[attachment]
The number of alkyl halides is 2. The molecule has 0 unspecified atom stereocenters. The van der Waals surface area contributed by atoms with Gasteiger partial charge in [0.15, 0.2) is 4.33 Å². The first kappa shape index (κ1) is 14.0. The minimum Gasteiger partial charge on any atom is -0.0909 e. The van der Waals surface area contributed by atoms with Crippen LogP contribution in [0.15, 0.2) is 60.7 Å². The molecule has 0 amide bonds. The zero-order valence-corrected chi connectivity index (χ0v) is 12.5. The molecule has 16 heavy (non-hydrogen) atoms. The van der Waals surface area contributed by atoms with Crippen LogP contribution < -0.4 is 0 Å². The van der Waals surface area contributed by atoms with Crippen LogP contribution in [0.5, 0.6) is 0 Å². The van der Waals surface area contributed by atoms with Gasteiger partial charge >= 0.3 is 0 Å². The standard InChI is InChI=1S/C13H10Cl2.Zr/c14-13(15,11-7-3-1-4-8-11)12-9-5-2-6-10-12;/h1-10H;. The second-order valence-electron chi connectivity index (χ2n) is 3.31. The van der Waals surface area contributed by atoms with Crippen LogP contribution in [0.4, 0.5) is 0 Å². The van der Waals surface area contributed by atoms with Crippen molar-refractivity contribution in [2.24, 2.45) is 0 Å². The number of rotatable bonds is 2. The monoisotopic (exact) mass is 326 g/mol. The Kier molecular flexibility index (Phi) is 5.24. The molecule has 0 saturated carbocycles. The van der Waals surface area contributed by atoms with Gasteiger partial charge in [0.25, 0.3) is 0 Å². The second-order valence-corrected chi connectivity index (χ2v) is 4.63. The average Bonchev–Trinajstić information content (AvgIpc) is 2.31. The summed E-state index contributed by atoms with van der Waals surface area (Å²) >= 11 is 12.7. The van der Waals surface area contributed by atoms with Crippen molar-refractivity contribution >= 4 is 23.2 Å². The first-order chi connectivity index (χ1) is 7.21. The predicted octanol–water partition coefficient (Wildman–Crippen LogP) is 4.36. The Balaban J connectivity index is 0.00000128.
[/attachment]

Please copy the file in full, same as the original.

The number of alkyl halides is 2. The molecule has 0 unspecified atom stereocenters. The van der Waals surface area contributed by atoms with Gasteiger partial charge in [0.15, 0.2) is 4.33 Å². The first kappa shape index (κ1) is 14.0. The minimum Gasteiger partial charge on any atom is -0.0909 e. The van der Waals surface area contributed by atoms with Crippen LogP contribution in [0.15, 0.2) is 60.7 Å². The molecule has 0 amide bonds. The zero-order valence-corrected chi connectivity index (χ0v) is 12.5. The molecule has 16 heavy (non-hydrogen) atoms. The van der Waals surface area contributed by atoms with Crippen LogP contribution < -0.4 is 0 Å². The van der Waals surface area contributed by atoms with Crippen LogP contribution in [0.5, 0.6) is 0 Å². The van der Waals surface area contributed by atoms with Gasteiger partial charge >= 0.3 is 0 Å². The standard InChI is InChI=1S/C13H10Cl2.Zr/c14-13(15,11-7-3-1-4-8-11)12-9-5-2-6-10-12;/h1-10H;. The second-order valence-electron chi connectivity index (χ2n) is 3.31. The van der Waals surface area contributed by atoms with Crippen LogP contribution in [0.4, 0.5) is 0 Å². The van der Waals surface area contributed by atoms with Crippen molar-refractivity contribution in [2.24, 2.45) is 0 Å². The number of rotatable bonds is 2. The monoisotopic (exact) mass is 326 g/mol. The Kier molecular flexibility index (Phi) is 5.24. The molecule has 0 saturated carbocycles. The van der Waals surface area contributed by atoms with Gasteiger partial charge in [0.25, 0.3) is 0 Å². The second-order valence-corrected chi connectivity index (χ2v) is 4.63. The average Bonchev–Trinajstić information content (AvgIpc) is 2.31. The summed E-state index contributed by atoms with van der Waals surface area (Å²) >= 11 is 12.7. The van der Waals surface area contributed by atoms with Crippen molar-refractivity contribution >= 4 is 23.2 Å². The first-order chi connectivity index (χ1) is 7.21. The predicted octanol–water partition coefficient (Wildman–Crippen LogP) is 4.36. The Balaban J connectivity index is 0.00000128.